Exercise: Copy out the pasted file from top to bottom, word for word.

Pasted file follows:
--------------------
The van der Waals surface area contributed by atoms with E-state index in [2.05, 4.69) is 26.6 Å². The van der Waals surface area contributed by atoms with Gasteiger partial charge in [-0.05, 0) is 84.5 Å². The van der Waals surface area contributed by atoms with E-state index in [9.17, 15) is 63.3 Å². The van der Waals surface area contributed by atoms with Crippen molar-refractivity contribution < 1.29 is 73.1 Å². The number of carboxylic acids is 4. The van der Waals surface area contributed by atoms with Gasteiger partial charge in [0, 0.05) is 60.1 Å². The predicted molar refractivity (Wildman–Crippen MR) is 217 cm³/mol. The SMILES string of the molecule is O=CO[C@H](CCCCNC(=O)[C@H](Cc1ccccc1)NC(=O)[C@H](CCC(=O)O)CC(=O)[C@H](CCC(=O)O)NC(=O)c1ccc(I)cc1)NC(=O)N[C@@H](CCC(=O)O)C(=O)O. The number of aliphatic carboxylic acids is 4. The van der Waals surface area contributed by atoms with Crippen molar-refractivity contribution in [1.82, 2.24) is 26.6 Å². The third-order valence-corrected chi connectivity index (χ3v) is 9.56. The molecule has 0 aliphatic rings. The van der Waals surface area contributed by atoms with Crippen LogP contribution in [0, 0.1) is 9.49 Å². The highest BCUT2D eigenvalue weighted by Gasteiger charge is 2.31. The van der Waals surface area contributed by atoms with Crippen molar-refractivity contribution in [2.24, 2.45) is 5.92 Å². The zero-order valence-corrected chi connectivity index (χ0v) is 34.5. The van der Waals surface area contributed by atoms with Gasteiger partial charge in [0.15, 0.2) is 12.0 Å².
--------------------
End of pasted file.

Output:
The van der Waals surface area contributed by atoms with E-state index in [2.05, 4.69) is 26.6 Å². The van der Waals surface area contributed by atoms with Gasteiger partial charge in [-0.05, 0) is 84.5 Å². The van der Waals surface area contributed by atoms with E-state index in [9.17, 15) is 63.3 Å². The van der Waals surface area contributed by atoms with Crippen molar-refractivity contribution < 1.29 is 73.1 Å². The number of carboxylic acids is 4. The van der Waals surface area contributed by atoms with Gasteiger partial charge in [0, 0.05) is 60.1 Å². The predicted molar refractivity (Wildman–Crippen MR) is 217 cm³/mol. The SMILES string of the molecule is O=CO[C@H](CCCCNC(=O)[C@H](Cc1ccccc1)NC(=O)[C@H](CCC(=O)O)CC(=O)[C@H](CCC(=O)O)NC(=O)c1ccc(I)cc1)NC(=O)N[C@@H](CCC(=O)O)C(=O)O. The number of aliphatic carboxylic acids is 4. The van der Waals surface area contributed by atoms with Crippen molar-refractivity contribution in [1.82, 2.24) is 26.6 Å². The third-order valence-corrected chi connectivity index (χ3v) is 9.56. The molecule has 0 aliphatic rings. The van der Waals surface area contributed by atoms with Crippen LogP contribution in [0, 0.1) is 9.49 Å². The highest BCUT2D eigenvalue weighted by Gasteiger charge is 2.31. The van der Waals surface area contributed by atoms with Crippen molar-refractivity contribution in [2.24, 2.45) is 5.92 Å². The zero-order valence-corrected chi connectivity index (χ0v) is 34.5. The van der Waals surface area contributed by atoms with Gasteiger partial charge in [0.15, 0.2) is 12.0 Å².